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The COC Celebrates Canada’s 150th with Epic Tale of Louis Riel


It was the night of my first opera! Excited to be out in the city, dressed to impress and soaking up every whisper, hum or purr of surrounding patrons – all of us about to embark on the same cultural journey of “we the north” with a home grown opera! There’s something about a shared cultural experience that brings people together and gets me giddier than the first day of summer vacay.

Upon entry into the Four Seasons Centre for the Performing Arts I felt welcomed by the soft glow emanating onto the street from the floor to ceiling glass windows which stand perched overlooking University Ave. Passers-by getting a peak of elegance as audience members sip bubbly, chat up friends, and find their way among three floating staircases to their seats.

Louis Riel chronicles the story of the Métis leader and Canada’s westward expansion around 1869. A new production of this uniquely Canadian contribution to the opera world conceived by one of Canadian theatre’s most acclaimed and inventive directors, Peter Hinton, with the COC’s celebrated music director, Johannes Debus, conducting. Louis Riel is sung in English, French, Michif and Cree and runs for seven performances by the COC on April 20, 23, 26, 29, May 2, 5, 13, 2017.

Telling the history of Louis Riel is ever more important in this period of truth and reconciliation. It is the COC’s intention that an inclusive and expansive history shall be restored with the 2017 production. As recently stated in a summary of The Journey Together: Ontario’s Commitment to Reconciliation with Indigenous Peoples, The Truth and Reconciliation Commission’s (TRC) final report shone a light on Canada’s residential school system, a dark chapter in our history with lasting impacts still felt by Indigenous people today.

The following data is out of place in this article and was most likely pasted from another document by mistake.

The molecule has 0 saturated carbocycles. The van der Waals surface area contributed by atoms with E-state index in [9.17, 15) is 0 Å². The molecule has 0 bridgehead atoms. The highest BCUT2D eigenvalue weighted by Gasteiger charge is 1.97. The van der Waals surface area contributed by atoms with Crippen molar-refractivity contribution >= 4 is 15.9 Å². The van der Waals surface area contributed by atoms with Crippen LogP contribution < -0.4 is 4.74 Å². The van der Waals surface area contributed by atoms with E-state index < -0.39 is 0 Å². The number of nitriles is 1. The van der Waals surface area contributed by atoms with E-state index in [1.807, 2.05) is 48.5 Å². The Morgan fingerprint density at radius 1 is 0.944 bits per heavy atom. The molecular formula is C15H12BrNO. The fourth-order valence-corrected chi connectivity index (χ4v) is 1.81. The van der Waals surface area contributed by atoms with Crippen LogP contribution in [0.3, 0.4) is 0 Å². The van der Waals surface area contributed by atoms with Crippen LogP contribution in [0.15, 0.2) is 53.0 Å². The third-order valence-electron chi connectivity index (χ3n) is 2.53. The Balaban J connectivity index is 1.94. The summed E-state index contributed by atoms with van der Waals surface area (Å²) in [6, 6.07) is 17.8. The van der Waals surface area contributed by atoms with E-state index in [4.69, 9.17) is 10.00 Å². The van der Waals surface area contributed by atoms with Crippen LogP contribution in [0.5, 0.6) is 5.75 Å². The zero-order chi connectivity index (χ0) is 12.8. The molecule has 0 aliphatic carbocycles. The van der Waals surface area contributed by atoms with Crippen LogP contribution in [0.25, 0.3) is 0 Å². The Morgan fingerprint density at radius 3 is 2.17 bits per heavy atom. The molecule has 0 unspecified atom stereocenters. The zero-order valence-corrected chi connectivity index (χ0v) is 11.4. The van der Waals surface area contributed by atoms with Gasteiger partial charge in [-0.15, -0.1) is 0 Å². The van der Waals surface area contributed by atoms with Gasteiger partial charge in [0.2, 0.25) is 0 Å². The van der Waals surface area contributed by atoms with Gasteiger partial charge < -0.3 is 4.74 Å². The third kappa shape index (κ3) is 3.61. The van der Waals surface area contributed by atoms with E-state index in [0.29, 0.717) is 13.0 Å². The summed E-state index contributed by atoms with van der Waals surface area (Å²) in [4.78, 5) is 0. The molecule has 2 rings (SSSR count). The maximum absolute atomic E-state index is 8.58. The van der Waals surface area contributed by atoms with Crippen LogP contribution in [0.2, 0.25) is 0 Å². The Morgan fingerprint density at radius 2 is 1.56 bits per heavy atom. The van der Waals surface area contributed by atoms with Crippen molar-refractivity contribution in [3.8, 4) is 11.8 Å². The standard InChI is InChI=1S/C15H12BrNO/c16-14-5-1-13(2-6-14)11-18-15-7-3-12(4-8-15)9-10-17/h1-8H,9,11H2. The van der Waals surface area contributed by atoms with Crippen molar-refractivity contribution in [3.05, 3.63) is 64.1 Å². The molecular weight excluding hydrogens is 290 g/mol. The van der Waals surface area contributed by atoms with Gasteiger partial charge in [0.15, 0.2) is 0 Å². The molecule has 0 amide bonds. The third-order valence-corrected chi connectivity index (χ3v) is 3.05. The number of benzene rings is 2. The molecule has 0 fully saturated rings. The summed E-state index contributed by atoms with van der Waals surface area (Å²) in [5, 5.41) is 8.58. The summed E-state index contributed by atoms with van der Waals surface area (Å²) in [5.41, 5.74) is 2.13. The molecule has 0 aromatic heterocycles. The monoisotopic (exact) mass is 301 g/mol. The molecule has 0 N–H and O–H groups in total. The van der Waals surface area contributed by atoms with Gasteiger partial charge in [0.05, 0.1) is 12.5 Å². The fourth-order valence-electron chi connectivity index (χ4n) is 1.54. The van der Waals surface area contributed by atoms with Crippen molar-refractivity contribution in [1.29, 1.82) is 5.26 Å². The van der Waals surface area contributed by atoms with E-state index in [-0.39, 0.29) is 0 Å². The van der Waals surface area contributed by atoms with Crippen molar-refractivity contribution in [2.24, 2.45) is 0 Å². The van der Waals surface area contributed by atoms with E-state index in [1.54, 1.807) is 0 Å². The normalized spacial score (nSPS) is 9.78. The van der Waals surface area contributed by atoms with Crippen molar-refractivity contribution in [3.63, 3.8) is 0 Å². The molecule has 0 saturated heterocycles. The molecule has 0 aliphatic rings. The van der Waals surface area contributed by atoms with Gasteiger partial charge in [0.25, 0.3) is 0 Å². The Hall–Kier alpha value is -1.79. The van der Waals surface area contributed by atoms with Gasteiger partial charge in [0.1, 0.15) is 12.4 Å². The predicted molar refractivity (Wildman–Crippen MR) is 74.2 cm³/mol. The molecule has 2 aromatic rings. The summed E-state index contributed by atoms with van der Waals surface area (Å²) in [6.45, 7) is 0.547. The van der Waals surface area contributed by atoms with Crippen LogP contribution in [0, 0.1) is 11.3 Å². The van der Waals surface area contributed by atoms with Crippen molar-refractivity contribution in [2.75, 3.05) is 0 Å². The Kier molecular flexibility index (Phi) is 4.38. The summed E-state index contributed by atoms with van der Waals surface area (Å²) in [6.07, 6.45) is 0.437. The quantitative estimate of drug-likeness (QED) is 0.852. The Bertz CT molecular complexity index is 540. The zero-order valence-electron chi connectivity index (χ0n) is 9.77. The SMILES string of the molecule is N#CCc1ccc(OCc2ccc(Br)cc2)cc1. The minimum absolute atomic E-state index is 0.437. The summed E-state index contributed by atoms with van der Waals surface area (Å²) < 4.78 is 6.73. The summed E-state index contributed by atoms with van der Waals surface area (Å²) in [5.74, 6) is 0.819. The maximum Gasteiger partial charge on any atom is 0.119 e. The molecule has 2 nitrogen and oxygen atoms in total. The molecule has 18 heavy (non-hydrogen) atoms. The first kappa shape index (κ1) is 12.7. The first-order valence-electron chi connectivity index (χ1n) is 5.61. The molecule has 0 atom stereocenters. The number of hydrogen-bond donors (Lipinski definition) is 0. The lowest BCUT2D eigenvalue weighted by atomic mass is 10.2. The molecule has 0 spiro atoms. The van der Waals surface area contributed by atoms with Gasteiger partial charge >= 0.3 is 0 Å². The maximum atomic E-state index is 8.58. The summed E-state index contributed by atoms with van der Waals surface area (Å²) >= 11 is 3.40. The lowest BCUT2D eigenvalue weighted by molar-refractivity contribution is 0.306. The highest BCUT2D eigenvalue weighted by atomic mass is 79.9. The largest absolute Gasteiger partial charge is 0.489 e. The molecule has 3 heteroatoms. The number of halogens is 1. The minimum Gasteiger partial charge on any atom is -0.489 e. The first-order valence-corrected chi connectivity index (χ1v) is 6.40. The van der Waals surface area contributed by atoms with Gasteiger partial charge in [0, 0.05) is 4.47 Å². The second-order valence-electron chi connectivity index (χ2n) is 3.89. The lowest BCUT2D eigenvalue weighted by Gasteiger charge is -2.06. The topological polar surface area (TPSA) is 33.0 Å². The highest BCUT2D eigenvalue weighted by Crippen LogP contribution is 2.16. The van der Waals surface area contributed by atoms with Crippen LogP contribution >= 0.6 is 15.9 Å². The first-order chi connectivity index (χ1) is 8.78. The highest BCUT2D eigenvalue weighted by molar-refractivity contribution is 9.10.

Throughout the conceptualization of the 2017 production of Louis Riel and in preparation for the rehearsal period, Hinton and his creative team have followed the guidance and wisdom of members of the Indigenous community for all traditions, costumes, dialects and music put into the performance.

This choice to show Canada’s history of struggle and representation in the west, against colonialist and centralist objectives, is not only a metaphor for the conflicts which forged the idea of confederation, but also serves as a challenge for present and future understandings of our country, according to composer Summers and librettist Mavor Moore who were first commissioned to write the opera in 1966.

Q & A with Canadian baritone James Westman who sings the role of Canada’s first Prime Minister, Sir John A. MacDonald

How is Louis Riel different than all other operas?

It is a uniquely Canadian story of hopes and promises. Classic bel canto generally relates to European concepts and history. In Louis Riel we have a work that displays the highs and lows of our Canadian rich heritage.

What is going to surprise people the most about the whole performance?

Our director Peter Hinton has come up with an ingenious concept that I believe will surprise a great many lucky enough to get a ticket.

Peter has taken a somewhat dated piece of Canadiana and propelled it directly into the significance of 2017. This new production of Harry Somers’ 1967 opera Louis Riel is thoroughly more relevant today. We, in 2017, understandably appreciate the complexities of the modern style of Somers’ music while accepting the dramatic truths of Canada’s ruthless infancy; the elements of this production come together to display a great depth of humanity, which is especially relevant today.

At this point in your career, what does it mean to you to be playing Sir John A. Macdonald in this profoundly Canadian story?